Coachella time machine: 1990s throwback looks stood out among festival fashion clones

Most outfits from the Empire Polo Club in Indio (aka the Coachella playground), left little to the imagination. But the distinctly wearable nineties looks favoured by many celebrities are perhaps something to daydream about instead.

Much has been written about the homogenisation of festival style and - let's go so far as to call it - the bastardisation of boho. Recent media dissections of the event declare, "How Coachella killed festival fashion", "Festival dressing - without the festival" and "Coachella: why all music festival goers look the same". With increasingly commercial elements integrated into the 20-year-old festival (read: brand partnerships, sponsored outfits, official Coachella-themed drops in stores like H&M) it seems that attendees are having a truly hard time trying to stand out from the crowd. After all, at any other event in the world, frolicking around in sequin thongs, fishnet body stockings or PVC leotards would certainly cause a raised eyebrow, but in 2019 at Coachella that seems to be a rather normalised uniform.

It says enough that since 2018, Vogue.com has opted not to include a 'best dressed at Coachella' gallery on its illustrious site. “It wasn’t so much the lack of taste that struck us, but rather, a depressing lack of imagination: ironic slogan tees emblazoned with slang epithets (i.e.“ratchet”), bandanas that would have been better left at the rodeo, bikini tops spray-painted with sparkling body paint, a trend more popularly known as “glitter boobs," the website's editors wrote at the time.

Kate Moss at Glastonbury
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When the term 'festival fashion' was actually introduced into the modern lexicon, probably around 2005, it was thanks to the nonchalant Brits at Glastonbury who rocked their Friday night sequins with a Barbour waxed jacket and Hunter wellies. A can of beer and a cigarette (and a lot of mud) were literally the only accessories required. Thanks to Kate Moss, Alexa Chung, Sienna Miller et al, we had a stylish exterior to represent the hedonistic experience, and we all wanted in on the fun.

Granted, the revelers at the original Woodstock essentially created the blueprint for festival dressing with fringing and crochet a'plenty, but those free lovers were far too consumed in the music and the spirit of 1969 to pay a second thought to how they looked to the outside world.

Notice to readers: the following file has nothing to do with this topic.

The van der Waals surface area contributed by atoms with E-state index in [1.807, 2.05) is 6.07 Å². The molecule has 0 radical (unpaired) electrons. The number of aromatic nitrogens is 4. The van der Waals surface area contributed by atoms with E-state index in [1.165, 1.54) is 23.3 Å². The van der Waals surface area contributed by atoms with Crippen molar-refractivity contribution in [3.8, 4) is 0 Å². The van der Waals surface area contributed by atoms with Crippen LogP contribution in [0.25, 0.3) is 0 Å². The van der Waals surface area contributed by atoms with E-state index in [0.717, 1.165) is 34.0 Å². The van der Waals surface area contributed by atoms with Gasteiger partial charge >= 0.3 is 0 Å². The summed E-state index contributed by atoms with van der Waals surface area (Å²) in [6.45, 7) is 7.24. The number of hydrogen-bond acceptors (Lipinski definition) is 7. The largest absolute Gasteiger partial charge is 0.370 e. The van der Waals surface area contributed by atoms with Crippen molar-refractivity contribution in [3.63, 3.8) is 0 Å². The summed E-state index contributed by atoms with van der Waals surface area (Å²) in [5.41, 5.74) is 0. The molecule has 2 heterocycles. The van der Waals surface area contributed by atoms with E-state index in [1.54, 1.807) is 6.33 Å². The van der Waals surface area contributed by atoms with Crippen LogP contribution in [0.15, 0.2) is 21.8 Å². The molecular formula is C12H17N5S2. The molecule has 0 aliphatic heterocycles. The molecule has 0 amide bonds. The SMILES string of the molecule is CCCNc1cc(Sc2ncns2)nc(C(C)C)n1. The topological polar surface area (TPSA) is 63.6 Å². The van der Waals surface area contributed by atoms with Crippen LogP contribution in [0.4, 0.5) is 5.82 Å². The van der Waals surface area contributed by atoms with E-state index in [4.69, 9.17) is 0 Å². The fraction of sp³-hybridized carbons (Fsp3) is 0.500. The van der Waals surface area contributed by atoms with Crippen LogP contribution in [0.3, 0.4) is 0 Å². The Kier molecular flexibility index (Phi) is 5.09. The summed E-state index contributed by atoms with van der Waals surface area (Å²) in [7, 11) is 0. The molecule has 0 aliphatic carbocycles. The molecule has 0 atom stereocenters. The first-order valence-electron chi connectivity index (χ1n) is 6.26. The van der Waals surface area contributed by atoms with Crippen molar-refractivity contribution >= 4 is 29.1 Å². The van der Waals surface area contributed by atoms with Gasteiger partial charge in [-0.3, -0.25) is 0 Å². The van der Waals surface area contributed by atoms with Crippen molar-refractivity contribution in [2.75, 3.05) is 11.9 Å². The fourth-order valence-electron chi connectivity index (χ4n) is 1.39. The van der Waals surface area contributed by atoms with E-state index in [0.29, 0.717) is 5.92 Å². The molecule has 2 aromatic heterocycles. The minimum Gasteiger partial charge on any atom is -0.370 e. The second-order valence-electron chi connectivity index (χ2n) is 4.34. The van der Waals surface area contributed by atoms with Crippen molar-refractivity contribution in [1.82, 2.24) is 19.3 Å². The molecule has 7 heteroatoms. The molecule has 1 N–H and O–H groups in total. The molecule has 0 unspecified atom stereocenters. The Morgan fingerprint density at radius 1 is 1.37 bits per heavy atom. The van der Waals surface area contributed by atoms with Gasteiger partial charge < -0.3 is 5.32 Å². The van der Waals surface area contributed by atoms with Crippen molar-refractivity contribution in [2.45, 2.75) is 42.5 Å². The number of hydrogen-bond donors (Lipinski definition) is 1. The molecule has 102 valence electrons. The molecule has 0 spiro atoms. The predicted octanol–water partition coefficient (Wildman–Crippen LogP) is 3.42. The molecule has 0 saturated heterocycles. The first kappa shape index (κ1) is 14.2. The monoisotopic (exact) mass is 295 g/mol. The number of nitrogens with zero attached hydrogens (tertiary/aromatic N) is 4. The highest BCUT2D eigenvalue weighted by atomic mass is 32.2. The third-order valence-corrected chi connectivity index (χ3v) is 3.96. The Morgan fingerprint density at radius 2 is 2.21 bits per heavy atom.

With so many obvious references, from Moss to Joni Mitchell, and the abundance of curated 'festival edits' in high street stores, it is understandable why everyone now looks the same - and why many people are going to increasing (and sometimes X-rated) lengths to out-do one another in the originality stakes. Which, ironically, leaves them all looking like they just tried very, very hard. Here's the surprise trend from last weekend's festival though: simplicity!

It was evident in a bucket hat here, a low-slung pair of cargo pants there, and plenty of tie-dye for good measure. It was quite nostalgic for 1990s rave and hip hop cultures but also tipped a nod to the reigning trends that marched down Spring Summer runways this year. In a sea of, as Vogue called them, glitter boobs, these outfits managed to seem equal parts normal (by Coachella standards at least) and cool.

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back! 🌞🌵🌅 day one

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Some of the biggest bloggers in the industry and noted style stars seemed to eschew the capital-f-Festival Fashion norm by bringing it back to basics. White jean jackets with embellished halter-necks, minimalist vests worn sans bra, khaki, run-of-the-mill sneakers; it was all so refreshingly realistic and paid homage to actual music culture too (because what's a good old gig without someone in a Kangol bucket hat?).

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When everyone is becoming increasingly jaded by the Coachella look du jour and its sartorial clichés replicated straight off Pinterest, these tastemakers make a fine case for the fact that less really is more.

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Day 1 🌴 #revolvefestival @revolve

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Last night 🎶💛

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#COACHELLA DAY 1 🌻

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